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Hridam Basu

Abstract


3  

Hridam Basu

Abstract


Money and Wealth

Money and Wealth

3 mins 217 3 mins 217

In this story, I am going to be portraying some high level ideas about my thoughts on money and wealth in general.

To start off, let us ponder upon a certain kind of cycle which is extremely counter-intuitive to me that inherently goes on around us. A person tries to get ‘quality’ education which ultimately enables him to start earning at least sufficient amount of money so that he can have a certain decent ‘quality’ of life (where the quality depends on that person). Now after that point where a person’s education enables him to start earning some money, the amount of education that the person continues to get varies enormously on the profession of the person and the specific interests or his philosophy towards life in general. But the key takeaway here is that education should make a person smarter with each passing day, which also implies that it should also make him wiser. But in a certain section of our society where the rate at which people make money increases more than linearly or the average scale, people does n’t really end up making wise decisions with the money they earn. In other words, since the person concerned already earned a good amount of money which is basically a byproduct of his education, he should be able to take wiser decisions than lets say somebody who earned an order of magnitude lesser amount of money which should in turn be directly proportional to the order of magnitude of education that the person received. Instead what ends up happening is that an average rich guy tend to make more unwise or in certain cases more stupid decisions than the average middle class guy. So here is this paradox that the very fundamental role of education which ultimately enables a common man to earn some money and be wise in order for him to be self-sufficient ceases to serve at least one of its original purposes, ie, more money ultimately makes a person more stupid instead of making him more intelligent.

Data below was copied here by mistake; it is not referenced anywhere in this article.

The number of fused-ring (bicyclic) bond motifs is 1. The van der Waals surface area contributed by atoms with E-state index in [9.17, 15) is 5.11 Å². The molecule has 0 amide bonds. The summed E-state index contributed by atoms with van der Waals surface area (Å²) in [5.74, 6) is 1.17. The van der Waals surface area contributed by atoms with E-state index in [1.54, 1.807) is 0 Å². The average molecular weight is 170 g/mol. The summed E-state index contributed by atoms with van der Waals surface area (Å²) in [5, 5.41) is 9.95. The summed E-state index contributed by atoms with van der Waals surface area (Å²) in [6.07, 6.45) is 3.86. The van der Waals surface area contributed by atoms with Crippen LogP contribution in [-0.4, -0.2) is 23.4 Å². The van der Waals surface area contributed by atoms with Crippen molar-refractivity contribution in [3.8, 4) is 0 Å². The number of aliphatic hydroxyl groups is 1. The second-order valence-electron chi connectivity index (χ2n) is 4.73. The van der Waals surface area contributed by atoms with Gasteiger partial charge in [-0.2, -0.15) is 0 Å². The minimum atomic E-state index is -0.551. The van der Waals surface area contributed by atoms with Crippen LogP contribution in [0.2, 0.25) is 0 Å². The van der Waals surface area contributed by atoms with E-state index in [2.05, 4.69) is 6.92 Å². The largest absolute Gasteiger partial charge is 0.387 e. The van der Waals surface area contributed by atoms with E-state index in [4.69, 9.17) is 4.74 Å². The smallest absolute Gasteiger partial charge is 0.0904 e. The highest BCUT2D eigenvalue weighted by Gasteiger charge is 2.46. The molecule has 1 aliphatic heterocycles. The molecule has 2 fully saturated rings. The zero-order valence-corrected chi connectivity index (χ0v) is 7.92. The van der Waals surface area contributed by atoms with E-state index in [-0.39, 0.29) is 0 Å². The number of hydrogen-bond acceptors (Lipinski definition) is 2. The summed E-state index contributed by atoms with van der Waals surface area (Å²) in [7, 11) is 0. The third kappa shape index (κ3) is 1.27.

Now, what this boils down to is that the money accumulated by certain people does not depend on his education any more. This basically means that once a person accumulates a certain minimum threshold of money and has a mechanism to keep that chunk of money to that same level without incurring proportional amount of work to keep that money, the system gets fuzzy. So there must be a certain inherent flaw about my axiomatic inference stated above; which means that one of my assumptions stated above is not realistic. Or the source of money that these people are making has a large distance with any form of education.

This brings me to my next thought. A fairly general claim can be made that people practicing politics make the most amount of money. And people practicing religion comes slightly behind them. In short, politics and religion are the two most financially rewarding professions to mankind. This statement can be made fairly generically without going into the details about the particulars of either the religion or the political party with respect to a certain geographical location.

I would like to conclude by posing the following question: What would you do with all a particularly large amount of money if it was readily available to you today? By large, I mean really large; you can think of it as the amount of money that would be the equivalent of you retiring today and also enable you to continue leading the same standard of life or even better. I think this is a very basic question that probably many of us don’t have a good answer to and here I do not intend to be sanctimonious in any sense of the term. If we indeed have a reasonable answer to this question, then we already know the ultimate vision of our life, which I think should be a great progress in itself!


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